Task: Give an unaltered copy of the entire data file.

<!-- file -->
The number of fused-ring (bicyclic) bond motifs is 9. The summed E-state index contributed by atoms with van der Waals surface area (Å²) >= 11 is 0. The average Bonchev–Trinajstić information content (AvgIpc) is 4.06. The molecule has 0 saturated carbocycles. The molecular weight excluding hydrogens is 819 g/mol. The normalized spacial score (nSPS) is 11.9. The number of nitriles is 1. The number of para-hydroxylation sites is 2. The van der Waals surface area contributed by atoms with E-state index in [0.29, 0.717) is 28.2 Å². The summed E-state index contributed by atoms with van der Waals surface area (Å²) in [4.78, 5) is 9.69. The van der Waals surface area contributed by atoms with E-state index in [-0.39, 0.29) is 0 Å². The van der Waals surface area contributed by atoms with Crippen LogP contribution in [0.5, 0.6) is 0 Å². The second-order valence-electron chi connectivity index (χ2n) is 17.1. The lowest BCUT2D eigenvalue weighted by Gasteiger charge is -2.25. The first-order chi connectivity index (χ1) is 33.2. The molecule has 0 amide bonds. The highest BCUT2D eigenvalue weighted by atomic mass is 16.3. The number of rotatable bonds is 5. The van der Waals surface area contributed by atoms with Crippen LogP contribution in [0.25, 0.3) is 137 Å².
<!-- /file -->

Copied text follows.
The number of fused-ring (bicyclic) bond motifs is 9. The summed E-state index contributed by atoms with van der Waals surface area (Å²) >= 11 is 0. The average Bonchev–Trinajstić information content (AvgIpc) is 4.06. The molecule has 0 saturated carbocycles. The molecular weight excluding hydrogens is 819 g/mol. The normalized spacial score (nSPS) is 11.9. The number of nitriles is 1. The number of para-hydroxylation sites is 2. The van der Waals surface area contributed by atoms with E-state index in [0.29, 0.717) is 28.2 Å². The summed E-state index contributed by atoms with van der Waals surface area (Å²) in [4.78, 5) is 9.69. The van der Waals surface area contributed by atoms with E-state index in [-0.39, 0.29) is 0 Å². The van der Waals surface area contributed by atoms with Crippen LogP contribution in [0.5, 0.6) is 0 Å². The second-order valence-electron chi connectivity index (χ2n) is 17.1. The lowest BCUT2D eigenvalue weighted by Gasteiger charge is -2.25. The first-order chi connectivity index (χ1) is 33.2. The molecule has 0 amide bonds. The highest BCUT2D eigenvalue weighted by atomic mass is 16.3. The number of rotatable bonds is 5. The van der Waals surface area contributed by atoms with Crippen LogP contribution in [0.25, 0.3) is 137 Å².